Participants of the Working Group of the Voluntary Principles on Security and Human Rights had a successful first Plenary Meeting of the year on Wednesday 14 May, 2014.
The event took place at the British Embassy in Lima and had as main speaker the Peruvian National Police Colonel, Victor Fernandez, who is also the Director of Research and Development responsible for the oversight of contracts between the Ministry of Interior and extractive companies. He delivered a presentation explaining the efforts carried out by the Police to safeguard human rights and effectively implement these contracts and the efforts on both sides to make these contracts more efficient and transparent. After his presentation, there was a Q&A section where representatives from the three pillars of the Working Group (companies, NGOs and government officials) were able to express their views.
Participants at the meeting included representatives from Hudbay Minerals, Barrick, Yanacocha, Anglo American, Rio Tinto; from the Embassies of the UK, Switzerland, Canada, Netherlands, the US and the Delegation of the European Union; and from the following NGOs: SER, Socios Peru, and APRODEH. Government officials from the Ministry of Foreign Affairs and the Presidency of the Council of Ministers also participated.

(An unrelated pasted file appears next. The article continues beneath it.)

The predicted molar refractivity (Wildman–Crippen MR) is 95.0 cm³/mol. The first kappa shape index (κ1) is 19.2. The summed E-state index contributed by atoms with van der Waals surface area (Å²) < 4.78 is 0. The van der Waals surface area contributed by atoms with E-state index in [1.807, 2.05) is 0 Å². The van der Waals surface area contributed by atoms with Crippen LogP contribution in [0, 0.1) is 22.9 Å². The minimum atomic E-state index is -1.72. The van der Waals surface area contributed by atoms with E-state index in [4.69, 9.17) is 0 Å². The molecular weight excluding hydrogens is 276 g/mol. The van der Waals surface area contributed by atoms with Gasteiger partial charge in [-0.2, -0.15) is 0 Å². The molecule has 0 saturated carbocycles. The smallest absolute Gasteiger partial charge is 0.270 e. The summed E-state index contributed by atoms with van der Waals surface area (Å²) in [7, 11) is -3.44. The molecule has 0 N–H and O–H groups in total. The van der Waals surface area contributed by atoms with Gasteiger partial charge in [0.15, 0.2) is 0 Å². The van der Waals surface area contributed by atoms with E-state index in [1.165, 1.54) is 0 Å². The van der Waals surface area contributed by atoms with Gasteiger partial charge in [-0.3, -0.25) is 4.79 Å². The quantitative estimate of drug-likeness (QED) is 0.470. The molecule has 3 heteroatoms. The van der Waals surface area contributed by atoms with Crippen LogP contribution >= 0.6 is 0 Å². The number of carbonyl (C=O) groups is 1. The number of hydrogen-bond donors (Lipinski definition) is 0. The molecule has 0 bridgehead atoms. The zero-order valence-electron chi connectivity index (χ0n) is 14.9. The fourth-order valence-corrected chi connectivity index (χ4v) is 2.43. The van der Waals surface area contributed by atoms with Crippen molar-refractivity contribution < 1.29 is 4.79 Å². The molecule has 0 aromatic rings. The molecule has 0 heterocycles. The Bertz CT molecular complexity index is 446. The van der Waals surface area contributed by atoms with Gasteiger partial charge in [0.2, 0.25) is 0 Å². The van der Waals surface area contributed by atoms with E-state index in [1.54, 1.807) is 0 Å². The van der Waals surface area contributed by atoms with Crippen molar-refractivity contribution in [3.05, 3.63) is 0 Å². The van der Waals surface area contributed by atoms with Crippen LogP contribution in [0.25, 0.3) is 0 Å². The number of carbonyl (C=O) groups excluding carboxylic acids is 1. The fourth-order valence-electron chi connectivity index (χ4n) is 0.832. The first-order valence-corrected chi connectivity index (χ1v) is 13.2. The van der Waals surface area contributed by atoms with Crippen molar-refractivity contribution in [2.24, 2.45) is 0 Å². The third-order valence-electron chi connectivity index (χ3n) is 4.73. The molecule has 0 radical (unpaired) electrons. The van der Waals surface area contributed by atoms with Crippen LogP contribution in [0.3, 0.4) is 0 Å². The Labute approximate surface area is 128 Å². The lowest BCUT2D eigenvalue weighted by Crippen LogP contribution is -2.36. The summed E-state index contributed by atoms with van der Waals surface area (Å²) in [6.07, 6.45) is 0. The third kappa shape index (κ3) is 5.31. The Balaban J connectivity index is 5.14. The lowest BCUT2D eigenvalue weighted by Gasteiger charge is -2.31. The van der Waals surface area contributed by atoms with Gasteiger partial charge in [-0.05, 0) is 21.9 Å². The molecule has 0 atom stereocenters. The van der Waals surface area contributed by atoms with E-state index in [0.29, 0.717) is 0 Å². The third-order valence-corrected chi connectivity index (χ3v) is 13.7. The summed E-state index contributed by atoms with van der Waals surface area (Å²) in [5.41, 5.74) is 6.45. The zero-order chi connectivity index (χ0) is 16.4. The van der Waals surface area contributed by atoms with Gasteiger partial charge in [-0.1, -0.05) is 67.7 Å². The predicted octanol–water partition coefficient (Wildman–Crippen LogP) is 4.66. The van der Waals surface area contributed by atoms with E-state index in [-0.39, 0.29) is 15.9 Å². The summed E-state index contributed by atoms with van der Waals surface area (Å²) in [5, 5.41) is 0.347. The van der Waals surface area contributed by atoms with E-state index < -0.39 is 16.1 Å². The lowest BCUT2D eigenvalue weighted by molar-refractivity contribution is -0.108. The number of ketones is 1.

Established in 2000 by the UK and the US, alongside companies in the extractive and energy sectors and NGOs, the Voluntary Principles on Security and Human Rights are a set of principles designed to guide companies in maintaining the safety and security of their operations within an operating framework that encourages respect for human rights.
The Voluntary Principles are the only human rights guidelines designed for extractive sector companies. In Peru, the Working Group was established in 2010, following the model of the global Voluntary Principles Initiative, which includes three pillars (companies, NGOs and government officials) and international observers. The Plenary Meetings seek to promote dialogue, good governance and the prevention of social conflicts in Peru.